C.S. Lewis Case Against Naturalism
Mechanism, like all materialist philosophies, breaks down on the problem of knowledge. If thought is the undesigned and irrelevant product of cerebral motions, what reason have we to trust it? C.S. Lewis1
The man who represents all thought as an accident of environment is simply smashing and discrediting all his own thoughts including that one. G.K. Chesterton2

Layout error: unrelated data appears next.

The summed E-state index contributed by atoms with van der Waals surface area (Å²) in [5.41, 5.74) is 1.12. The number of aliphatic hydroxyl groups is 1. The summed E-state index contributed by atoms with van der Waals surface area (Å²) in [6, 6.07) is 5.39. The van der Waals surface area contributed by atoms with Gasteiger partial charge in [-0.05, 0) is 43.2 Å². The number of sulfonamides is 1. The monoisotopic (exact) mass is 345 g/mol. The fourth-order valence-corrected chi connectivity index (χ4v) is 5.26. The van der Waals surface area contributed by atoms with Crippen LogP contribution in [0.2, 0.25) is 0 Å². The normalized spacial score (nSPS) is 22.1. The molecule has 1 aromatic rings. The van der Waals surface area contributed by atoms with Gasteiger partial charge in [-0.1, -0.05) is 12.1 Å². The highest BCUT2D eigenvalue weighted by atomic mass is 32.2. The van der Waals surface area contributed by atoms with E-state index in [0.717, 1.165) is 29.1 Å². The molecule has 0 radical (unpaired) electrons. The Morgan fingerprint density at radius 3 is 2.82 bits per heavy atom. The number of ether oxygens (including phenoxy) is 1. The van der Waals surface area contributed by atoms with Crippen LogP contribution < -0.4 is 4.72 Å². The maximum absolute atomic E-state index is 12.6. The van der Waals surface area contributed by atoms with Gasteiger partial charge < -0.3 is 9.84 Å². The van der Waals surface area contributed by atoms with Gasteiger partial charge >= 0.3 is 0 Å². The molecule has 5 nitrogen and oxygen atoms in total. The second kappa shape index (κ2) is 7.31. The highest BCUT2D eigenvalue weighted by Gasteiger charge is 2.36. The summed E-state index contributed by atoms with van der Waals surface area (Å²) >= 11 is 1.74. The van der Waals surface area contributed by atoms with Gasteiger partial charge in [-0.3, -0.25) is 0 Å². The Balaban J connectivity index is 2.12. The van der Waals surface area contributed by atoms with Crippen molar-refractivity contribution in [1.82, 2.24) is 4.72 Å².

The subject to be explored in this chapter is a complex one, and one on which much more could be written than I am qualified to write. The issue is the rational value of a certain argument that Lewis presented against Naturalism. We shall refer to this argument as the argument from reason.3 This argument became the centre of a fascinating debate between Lewis and another philosopher, G.E.M. Anscombe (1919-2001). Many Lewis scholars have had something to say about this debate, but the majority have taken only a biographical interest in it, and have had little to say about the debates philosophical content. Indeed, it has been widely assumed, almost without discussion, that Anscombe conclusively refuted Lewis argument.4 As we shall see, Lewis admitted that Anscombe had shown the argument must be either reformulated or abandoned. However, Lewis clearly held his argument to contain an important insight and subsequently rewrote the offending chapter of Miracles. While I am uncertain about the cogency of the argument from reason, it is not so easily rebutted as Anscombe and others seem to have supposed. The argument comes in a variety of forms, and each one highlights the existence of philosophical issues of great complexity. In offering this argument against naturalism, Lewis revealed that he had a nose for genuine philosophical problems, or in the words of Victor Reppert, that he had outstanding philosophical instincts.5